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The Globe and Mail

The Book of Mormon: An overhyped musical wins converts

The Book of Mormon with Phyre Hawkins, left, Mark Evans and Christopher John O’Neill.

©2012 Joan Marcus

3.5 out of 4 stars

The Book of Mormon
Written by
Trey Parker, Robert Lopez and Matt Stone
Directed by
Casey Nicholaw and Trey Parker
Mark Evans and Christopher John O'Neill
Trey Parker, Robert Lopez and Matt Stone
Trey Parker, Robert Lopez and Matt Stone
Princess of Wales Theatre

Be it known unto all nations, kindreds, tongues, and people, unto whom this work shall come: The Book of Mormon actually lives up to the hype.

That's really saying something, since there has been a tidal wave of hoopla carrying this Tony-winning musical comedy by Trey Parker and Matt Stone and Avenue Q composer Robert Lopez around the world. It's a relief to simply sit back at the Princess of Wales Theatre in Toronto and listen to the laughter let loose.

And judging by the gleeful guffaws coming out of mouths of all ages on opening night, the South Park boys' trademark mix of scatological and satirical with a dash of the surreal has become entirely mainstream since the pair were accused of corrupting youth with Kyle, Cartman and the rest in the late nineties.

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The Book of Mormon is a bromance of sorts about two 19-year-old Mormons assigned to a mission to Uganda.

Overachiever Elder Price (Mark Evans) is stunned that God has not answered his prayers and sent him to Orlando, while misfit Elder Cunningham (Christopher John O'Neill) is just happy to be paired with a "best friend" who, according to mission rule 72, is not allowed to leave his side for the next two years.

As the two arrive in Africa, Parker and Stone subvert expectations of a congenial cultural clash in the style of a classic Rodgers and Hammerstein musical like King and I or the idealized otherness of a modern one like The Lion King.

In the village where they are posted, Elders Price and Cunningham instead find angry, impoverished locals who sing songs with unprintable lyrics about a series of awful circumstances that escalate from dysentery to AIDS to a warlord intent on coming to circumcise all their women.

As with when I saw the show on Broadway, I found the satire the creators aims at the do-gooding Westerners to be sharp as a tack – but their approach to the Africans to be indecisive.

Parker and Stone delight at dispelling romanticized stereotypes, but often simply displace them with more cynical ones. They have so much fun playing with misconceptions of Africa that they never settle on a solid concept for how to actually portray the Ugandans in their show.

The villagers are mostly expendable extras, with the exception of romantic interest Nabulungi (Samantha Marie Ware) who never really expands. Her yearning for Sal Tlay Ka Siti (sound it out) falls flat compared to Elder Price's passion for Orlando – and she is the victim of the few running gags in the show that can't go the distance.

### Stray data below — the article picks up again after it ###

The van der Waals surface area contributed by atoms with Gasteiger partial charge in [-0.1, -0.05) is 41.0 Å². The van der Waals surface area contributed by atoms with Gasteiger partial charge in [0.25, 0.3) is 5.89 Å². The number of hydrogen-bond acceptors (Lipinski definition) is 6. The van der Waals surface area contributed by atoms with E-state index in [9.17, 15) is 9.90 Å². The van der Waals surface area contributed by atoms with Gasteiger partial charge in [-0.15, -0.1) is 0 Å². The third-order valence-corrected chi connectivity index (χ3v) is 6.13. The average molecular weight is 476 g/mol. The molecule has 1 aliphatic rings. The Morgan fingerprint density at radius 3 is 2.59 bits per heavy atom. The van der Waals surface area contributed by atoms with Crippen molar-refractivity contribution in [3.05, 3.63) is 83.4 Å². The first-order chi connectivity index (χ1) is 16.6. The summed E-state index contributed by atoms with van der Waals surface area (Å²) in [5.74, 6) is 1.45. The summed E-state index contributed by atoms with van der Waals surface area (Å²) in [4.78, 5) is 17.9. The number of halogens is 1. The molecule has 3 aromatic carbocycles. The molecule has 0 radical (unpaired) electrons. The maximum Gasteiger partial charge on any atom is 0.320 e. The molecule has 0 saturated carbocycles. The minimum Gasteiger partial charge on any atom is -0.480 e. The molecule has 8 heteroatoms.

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The rest of the characters are well-carved caricatures, however. Strong singer Mark Evans is pure misguided moxie as Elder Price, and he does a good job of showing his character's pride curdling into petulance when things don't go his way.

Christopher John O'Neill, a sketch comedian making his musical theatre debut, is funnier as the ingratiating fabulist Cunningham – whose faults turn out to be strengths in the prophet-selling business. His physicality is hilarious, though his lack of vocal training is noticeable in the Meat Loaf-mocking song Man Up, which leaves him breathless.

What really stood out for me on this second viewing was the relentless inventiveness of Casey Nicholaw's choreography and direction (the latter, with Parker) – and how often it carries the musical over rough patches and one-joke songs. His tap number that accompanies the Mormon mission's ode to repression, Turn It Off, is brilliant, but his Busby Berkeley meets Beelzebub conjuring of a Spooky Mormon Hell Dream is even more enjoyably off-the-wall than I remembered. How did I miss seeing Johnny Cochrane playing the bongos among the chaos the first time?

The Book of Mormon doesn't exactly mock religion – it simply presents the tenets of one particular theology at face value and invites you to laugh at it. It's not just Mormonism, really, that can't stand being described out of context – the same could be said of any religion and most artistic manifestos. But, in the end, Parker, Stone and Lopez come down firmly on the side of reshaping the world via metaphor of any kind; it is no smarmy atheist routine.

The Book of Mormon may not quite be the second coming, but at least it doesn't regurgitate old jokes the way other musical comedies this century like Spamalot and The Producers have. It should convert many to an art form that keeps being declared dead, but is always resurrected.

The Book of Mormon continues until June 9. Visit for tickets.

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